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On his first day in office, President Joe Biden appointed Charlotte A. Burrows as chair of the Equal Employment Opportunity Commission (EEOC)—the civil rights agency that enforces federal anti-discrimination laws in the workplace.
“I am deeply honored to be chosen by President Biden to lead the Equal Employment Opportunity Commission,” Burrows said. “The EEOC’s mission to advance equal opportunity for all in the workplace is particularly critical as we work to rebuild the American economy and address the challenges of systemic discrimination. I look forward to working with the President, my colleagues at the Commission, Congress, and the American people to ensure that everyone has a fair chance at success.”
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Throughout her decades spent serving in government, Burrows has come to be known and respected as an advocate for all Americans. As commissioner of the EEOC since 2015, Burrows expanded outreach to Native American and immigrant communities, which face disproportionate economic challenges. (In April, 2020, soon after the pandemic heightened in the U.S., more than a quarter of Native American workers were unemployed.) Burrows’s work was guided by principles of equity and inclusion.
Burrows fought workplace harassment and discrimination, and prior to working at the EEOC, served as associate deputy attorney general at the Department of Justice (DOJ). During her time spent protecting civil rights at the DOJ, she is credited with defending voters’ rights and taking a stand against gender-based violence and racial profiling.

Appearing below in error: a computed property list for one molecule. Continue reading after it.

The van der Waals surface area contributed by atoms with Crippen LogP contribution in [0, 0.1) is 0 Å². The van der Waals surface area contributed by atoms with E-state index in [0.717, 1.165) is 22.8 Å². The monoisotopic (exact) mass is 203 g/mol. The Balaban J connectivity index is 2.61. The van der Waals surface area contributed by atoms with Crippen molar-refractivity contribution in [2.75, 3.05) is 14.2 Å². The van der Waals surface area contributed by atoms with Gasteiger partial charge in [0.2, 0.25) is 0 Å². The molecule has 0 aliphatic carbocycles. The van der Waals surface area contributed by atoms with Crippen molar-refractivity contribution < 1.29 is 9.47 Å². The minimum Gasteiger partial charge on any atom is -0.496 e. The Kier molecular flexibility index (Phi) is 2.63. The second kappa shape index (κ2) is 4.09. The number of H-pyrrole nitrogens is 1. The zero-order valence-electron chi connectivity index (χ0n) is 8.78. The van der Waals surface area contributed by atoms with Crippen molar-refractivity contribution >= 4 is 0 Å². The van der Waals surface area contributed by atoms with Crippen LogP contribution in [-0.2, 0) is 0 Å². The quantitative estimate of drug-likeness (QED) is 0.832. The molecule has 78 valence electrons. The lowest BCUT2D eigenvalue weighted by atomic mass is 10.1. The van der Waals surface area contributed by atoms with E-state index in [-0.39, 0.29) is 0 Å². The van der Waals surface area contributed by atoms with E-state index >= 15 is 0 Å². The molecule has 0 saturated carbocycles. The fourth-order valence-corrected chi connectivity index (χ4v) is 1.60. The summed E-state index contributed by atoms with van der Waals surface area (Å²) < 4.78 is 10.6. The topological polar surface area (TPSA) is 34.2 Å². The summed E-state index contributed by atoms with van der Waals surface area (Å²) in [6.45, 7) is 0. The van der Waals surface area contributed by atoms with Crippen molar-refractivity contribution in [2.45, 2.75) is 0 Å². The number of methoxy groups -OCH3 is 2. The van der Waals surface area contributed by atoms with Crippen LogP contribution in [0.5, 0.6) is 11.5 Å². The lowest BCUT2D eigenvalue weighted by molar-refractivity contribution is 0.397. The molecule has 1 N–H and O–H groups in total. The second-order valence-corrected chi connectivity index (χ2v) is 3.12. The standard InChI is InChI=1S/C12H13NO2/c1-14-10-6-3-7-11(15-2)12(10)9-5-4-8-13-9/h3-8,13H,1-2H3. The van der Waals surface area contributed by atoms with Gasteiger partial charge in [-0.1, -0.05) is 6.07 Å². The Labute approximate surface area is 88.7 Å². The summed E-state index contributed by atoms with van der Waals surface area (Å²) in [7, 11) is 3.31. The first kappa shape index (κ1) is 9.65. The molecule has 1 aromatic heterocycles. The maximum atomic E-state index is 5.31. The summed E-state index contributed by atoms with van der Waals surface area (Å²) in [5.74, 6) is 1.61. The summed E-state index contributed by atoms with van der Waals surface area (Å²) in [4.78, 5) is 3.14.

She also has experience working on Capitol Hill as the late Senator Edward M. Kennedy’s (D-Mass.) general counsel for civil and constitutional rights, where she contributed to his work in the Senate Judiciary Committee and then the Senate Committee on Health, Education, Labor and Pensions.
The current makeup of the EEOC leans slightly Republican:
- Chair Charlotte Burrows (D), whose term expires on July 1, 2023. (This position is appointed by the president, and does not require Senate confirmation.)
- Vice Chair Jocelyn Samuels (D), whose term expires on July 1, 2021. (The vice chair position does not require Senate confirmation either.)
- Janet Dhillon (R), whose term expires on July 1, 2022.
- Vice Chair Keith Sonderling (R), whose term expires on July 1, 2024.
- Andrea Lucas (R), whose term expires on July 1, 2025.
Samuels will serve alongside Burrows as vice chair, having held the title of commissioner since October 2020. She was previously executive director and Roberta A. Conroy Scholar of Law at the Williams Institute, and is deeply familiar with the inequities that face women and LGBTQ people, specifically in health care.
Under the Obama administration, Samuels was acting assistant attorney general for civil rights, and managed the DOJ’s work to legally bar sex discrimination. She also served as labor counsel to Sen. Kennedy, a connection she shares with chair Burrows. Before becoming commissioner, she was an EEOC senior policy attorney for 10 years.
“It is a privilege to be able to serve the EEOC and the American people in this capacity,” said Samuels. “The EEOC’s mission to eradicate workplace discrimination could not be more critical than at this moment, and I look forward to our work to fully and truly realize the promise of our nation’s civil rights laws.”
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